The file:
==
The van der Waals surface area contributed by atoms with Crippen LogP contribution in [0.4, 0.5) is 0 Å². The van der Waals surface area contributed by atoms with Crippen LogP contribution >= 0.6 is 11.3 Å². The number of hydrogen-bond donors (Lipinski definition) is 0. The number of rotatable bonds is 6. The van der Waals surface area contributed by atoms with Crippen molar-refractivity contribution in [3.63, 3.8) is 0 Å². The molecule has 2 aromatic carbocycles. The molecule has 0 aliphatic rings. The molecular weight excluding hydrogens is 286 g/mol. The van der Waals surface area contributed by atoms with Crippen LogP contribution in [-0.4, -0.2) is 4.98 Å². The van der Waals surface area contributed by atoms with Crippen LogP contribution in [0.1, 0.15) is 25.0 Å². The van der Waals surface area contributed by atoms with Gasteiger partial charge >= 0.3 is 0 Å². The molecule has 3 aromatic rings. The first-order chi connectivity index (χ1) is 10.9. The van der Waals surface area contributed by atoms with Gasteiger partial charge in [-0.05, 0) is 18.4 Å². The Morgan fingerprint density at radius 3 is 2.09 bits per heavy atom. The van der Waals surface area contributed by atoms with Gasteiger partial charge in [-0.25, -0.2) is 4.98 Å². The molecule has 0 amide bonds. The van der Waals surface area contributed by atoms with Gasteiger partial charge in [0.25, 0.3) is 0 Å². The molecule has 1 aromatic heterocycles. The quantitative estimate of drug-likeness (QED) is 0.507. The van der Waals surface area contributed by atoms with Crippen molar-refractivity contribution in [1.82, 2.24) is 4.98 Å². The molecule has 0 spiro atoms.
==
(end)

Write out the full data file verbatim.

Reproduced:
The van der Waals surface area contributed by atoms with Crippen LogP contribution in [0.4, 0.5) is 0 Å². The van der Waals surface area contributed by atoms with Crippen LogP contribution >= 0.6 is 11.3 Å². The number of hydrogen-bond donors (Lipinski definition) is 0. The number of rotatable bonds is 6. The van der Waals surface area contributed by atoms with Crippen molar-refractivity contribution in [3.63, 3.8) is 0 Å². The molecule has 2 aromatic carbocycles. The molecule has 0 aliphatic rings. The molecular weight excluding hydrogens is 286 g/mol. The van der Waals surface area contributed by atoms with Crippen LogP contribution in [-0.4, -0.2) is 4.98 Å². The van der Waals surface area contributed by atoms with Crippen LogP contribution in [0.1, 0.15) is 25.0 Å². The van der Waals surface area contributed by atoms with Gasteiger partial charge >= 0.3 is 0 Å². The molecule has 3 aromatic rings. The first-order chi connectivity index (χ1) is 10.9. The van der Waals surface area contributed by atoms with Gasteiger partial charge in [-0.05, 0) is 18.4 Å². The Morgan fingerprint density at radius 3 is 2.09 bits per heavy atom. The van der Waals surface area contributed by atoms with Gasteiger partial charge in [-0.25, -0.2) is 4.98 Å². The molecule has 0 amide bonds. The van der Waals surface area contributed by atoms with Gasteiger partial charge in [0.25, 0.3) is 0 Å². The molecule has 1 aromatic heterocycles. The quantitative estimate of drug-likeness (QED) is 0.507. The van der Waals surface area contributed by atoms with Crippen molar-refractivity contribution in [1.82, 2.24) is 4.98 Å². The molecule has 0 spiro atoms.